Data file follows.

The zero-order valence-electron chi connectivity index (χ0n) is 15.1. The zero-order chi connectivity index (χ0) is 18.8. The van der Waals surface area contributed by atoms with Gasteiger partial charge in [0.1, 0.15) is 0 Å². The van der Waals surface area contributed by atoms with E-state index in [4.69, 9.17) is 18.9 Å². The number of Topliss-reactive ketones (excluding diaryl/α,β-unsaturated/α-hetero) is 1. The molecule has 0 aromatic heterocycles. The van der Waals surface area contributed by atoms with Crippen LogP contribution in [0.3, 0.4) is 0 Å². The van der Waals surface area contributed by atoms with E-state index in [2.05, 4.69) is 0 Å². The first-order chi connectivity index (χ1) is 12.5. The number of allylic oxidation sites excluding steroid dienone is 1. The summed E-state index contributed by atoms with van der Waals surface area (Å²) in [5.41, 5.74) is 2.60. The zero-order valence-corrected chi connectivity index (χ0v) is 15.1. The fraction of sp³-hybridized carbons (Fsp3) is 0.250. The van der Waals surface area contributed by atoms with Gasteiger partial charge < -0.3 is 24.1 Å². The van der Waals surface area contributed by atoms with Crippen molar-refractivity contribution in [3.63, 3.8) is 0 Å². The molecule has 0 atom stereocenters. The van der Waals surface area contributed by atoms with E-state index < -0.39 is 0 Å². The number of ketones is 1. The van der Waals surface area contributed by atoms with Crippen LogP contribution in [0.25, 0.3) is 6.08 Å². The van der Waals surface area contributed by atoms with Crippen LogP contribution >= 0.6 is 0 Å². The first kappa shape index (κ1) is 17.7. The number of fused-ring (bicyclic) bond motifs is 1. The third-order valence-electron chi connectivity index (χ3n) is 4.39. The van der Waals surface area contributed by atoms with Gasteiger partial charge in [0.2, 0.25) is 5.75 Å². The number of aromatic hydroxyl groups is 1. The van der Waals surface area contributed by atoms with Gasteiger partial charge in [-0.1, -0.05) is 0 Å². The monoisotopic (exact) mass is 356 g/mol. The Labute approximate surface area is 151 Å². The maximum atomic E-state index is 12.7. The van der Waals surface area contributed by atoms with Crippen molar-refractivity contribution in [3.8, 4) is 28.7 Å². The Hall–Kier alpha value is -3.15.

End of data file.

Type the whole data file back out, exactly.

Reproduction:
The zero-order valence-electron chi connectivity index (χ0n) is 15.1. The zero-order chi connectivity index (χ0) is 18.8. The van der Waals surface area contributed by atoms with Gasteiger partial charge in [0.1, 0.15) is 0 Å². The van der Waals surface area contributed by atoms with E-state index in [4.69, 9.17) is 18.9 Å². The number of Topliss-reactive ketones (excluding diaryl/α,β-unsaturated/α-hetero) is 1. The molecule has 0 aromatic heterocycles. The van der Waals surface area contributed by atoms with Crippen LogP contribution in [0.3, 0.4) is 0 Å². The van der Waals surface area contributed by atoms with E-state index in [2.05, 4.69) is 0 Å². The first-order chi connectivity index (χ1) is 12.5. The number of allylic oxidation sites excluding steroid dienone is 1. The summed E-state index contributed by atoms with van der Waals surface area (Å²) in [5.41, 5.74) is 2.60. The zero-order valence-corrected chi connectivity index (χ0v) is 15.1. The fraction of sp³-hybridized carbons (Fsp3) is 0.250. The van der Waals surface area contributed by atoms with Gasteiger partial charge < -0.3 is 24.1 Å². The van der Waals surface area contributed by atoms with Crippen molar-refractivity contribution in [3.63, 3.8) is 0 Å². The molecule has 0 atom stereocenters. The van der Waals surface area contributed by atoms with E-state index < -0.39 is 0 Å². The number of ketones is 1. The van der Waals surface area contributed by atoms with Crippen LogP contribution in [0.25, 0.3) is 6.08 Å². The van der Waals surface area contributed by atoms with Crippen LogP contribution >= 0.6 is 0 Å². The first kappa shape index (κ1) is 17.7. The number of fused-ring (bicyclic) bond motifs is 1. The third-order valence-electron chi connectivity index (χ3n) is 4.39. The van der Waals surface area contributed by atoms with Gasteiger partial charge in [0.2, 0.25) is 5.75 Å². The number of aromatic hydroxyl groups is 1. The van der Waals surface area contributed by atoms with Gasteiger partial charge in [-0.1, -0.05) is 0 Å². The monoisotopic (exact) mass is 356 g/mol. The Labute approximate surface area is 151 Å². The maximum atomic E-state index is 12.7. The van der Waals surface area contributed by atoms with Crippen molar-refractivity contribution in [3.8, 4) is 28.7 Å². The Hall–Kier alpha value is -3.15.